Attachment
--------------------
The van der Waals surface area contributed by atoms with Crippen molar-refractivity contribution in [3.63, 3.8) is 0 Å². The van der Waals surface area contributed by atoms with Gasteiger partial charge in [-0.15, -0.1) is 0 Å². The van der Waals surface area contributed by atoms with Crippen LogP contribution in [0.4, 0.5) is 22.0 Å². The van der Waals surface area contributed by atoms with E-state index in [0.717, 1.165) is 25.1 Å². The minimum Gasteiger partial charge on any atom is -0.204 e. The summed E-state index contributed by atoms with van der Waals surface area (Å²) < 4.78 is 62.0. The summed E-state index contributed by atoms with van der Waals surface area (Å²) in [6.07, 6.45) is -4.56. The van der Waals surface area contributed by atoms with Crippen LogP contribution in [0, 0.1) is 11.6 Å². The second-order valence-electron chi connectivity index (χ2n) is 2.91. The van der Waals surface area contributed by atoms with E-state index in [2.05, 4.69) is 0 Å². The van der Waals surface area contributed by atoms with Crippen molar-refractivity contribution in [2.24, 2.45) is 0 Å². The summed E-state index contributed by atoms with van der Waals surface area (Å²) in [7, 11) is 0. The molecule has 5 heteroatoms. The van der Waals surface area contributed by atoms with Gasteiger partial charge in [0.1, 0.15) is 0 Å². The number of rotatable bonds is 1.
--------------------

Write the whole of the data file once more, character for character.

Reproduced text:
The van der Waals surface area contributed by atoms with Crippen molar-refractivity contribution in [3.63, 3.8) is 0 Å². The van der Waals surface area contributed by atoms with Gasteiger partial charge in [-0.15, -0.1) is 0 Å². The van der Waals surface area contributed by atoms with Crippen LogP contribution in [0.4, 0.5) is 22.0 Å². The van der Waals surface area contributed by atoms with E-state index in [0.717, 1.165) is 25.1 Å². The minimum Gasteiger partial charge on any atom is -0.204 e. The summed E-state index contributed by atoms with van der Waals surface area (Å²) < 4.78 is 62.0. The summed E-state index contributed by atoms with van der Waals surface area (Å²) in [6.07, 6.45) is -4.56. The van der Waals surface area contributed by atoms with Crippen LogP contribution in [0, 0.1) is 11.6 Å². The second-order valence-electron chi connectivity index (χ2n) is 2.91. The van der Waals surface area contributed by atoms with E-state index in [2.05, 4.69) is 0 Å². The van der Waals surface area contributed by atoms with Crippen molar-refractivity contribution in [2.24, 2.45) is 0 Å². The summed E-state index contributed by atoms with van der Waals surface area (Å²) in [7, 11) is 0. The molecule has 5 heteroatoms. The van der Waals surface area contributed by atoms with Gasteiger partial charge in [0.1, 0.15) is 0 Å². The number of rotatable bonds is 1.